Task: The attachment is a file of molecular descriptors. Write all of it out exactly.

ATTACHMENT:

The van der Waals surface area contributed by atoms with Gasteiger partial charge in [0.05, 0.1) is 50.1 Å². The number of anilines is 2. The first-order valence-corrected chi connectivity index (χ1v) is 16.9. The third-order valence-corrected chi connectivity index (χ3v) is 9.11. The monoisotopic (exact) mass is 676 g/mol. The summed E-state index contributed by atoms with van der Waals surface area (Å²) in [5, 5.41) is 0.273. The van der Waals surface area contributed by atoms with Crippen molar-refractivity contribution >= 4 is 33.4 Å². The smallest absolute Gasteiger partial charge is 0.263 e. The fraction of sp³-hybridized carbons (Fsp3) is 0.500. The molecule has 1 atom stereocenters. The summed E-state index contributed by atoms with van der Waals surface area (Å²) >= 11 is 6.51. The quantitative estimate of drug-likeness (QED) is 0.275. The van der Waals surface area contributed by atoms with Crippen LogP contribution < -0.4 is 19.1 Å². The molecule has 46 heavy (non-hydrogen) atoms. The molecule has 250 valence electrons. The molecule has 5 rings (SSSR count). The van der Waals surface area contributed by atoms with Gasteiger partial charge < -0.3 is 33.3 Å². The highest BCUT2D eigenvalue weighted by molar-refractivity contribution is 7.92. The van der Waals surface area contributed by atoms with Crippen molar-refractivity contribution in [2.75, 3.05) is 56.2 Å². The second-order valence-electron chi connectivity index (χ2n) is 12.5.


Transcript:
The van der Waals surface area contributed by atoms with Gasteiger partial charge in [0.05, 0.1) is 50.1 Å². The number of anilines is 2. The first-order valence-corrected chi connectivity index (χ1v) is 16.9. The third-order valence-corrected chi connectivity index (χ3v) is 9.11. The monoisotopic (exact) mass is 676 g/mol. The summed E-state index contributed by atoms with van der Waals surface area (Å²) in [5, 5.41) is 0.273. The van der Waals surface area contributed by atoms with Crippen molar-refractivity contribution >= 4 is 33.4 Å². The smallest absolute Gasteiger partial charge is 0.263 e. The fraction of sp³-hybridized carbons (Fsp3) is 0.500. The molecule has 1 atom stereocenters. The summed E-state index contributed by atoms with van der Waals surface area (Å²) >= 11 is 6.51. The quantitative estimate of drug-likeness (QED) is 0.275. The van der Waals surface area contributed by atoms with Crippen LogP contribution < -0.4 is 19.1 Å². The molecule has 46 heavy (non-hydrogen) atoms. The molecule has 250 valence electrons. The molecule has 5 rings (SSSR count). The van der Waals surface area contributed by atoms with Gasteiger partial charge < -0.3 is 33.3 Å². The highest BCUT2D eigenvalue weighted by molar-refractivity contribution is 7.92. The van der Waals surface area contributed by atoms with Crippen molar-refractivity contribution in [2.75, 3.05) is 56.2 Å². The second-order valence-electron chi connectivity index (χ2n) is 12.5.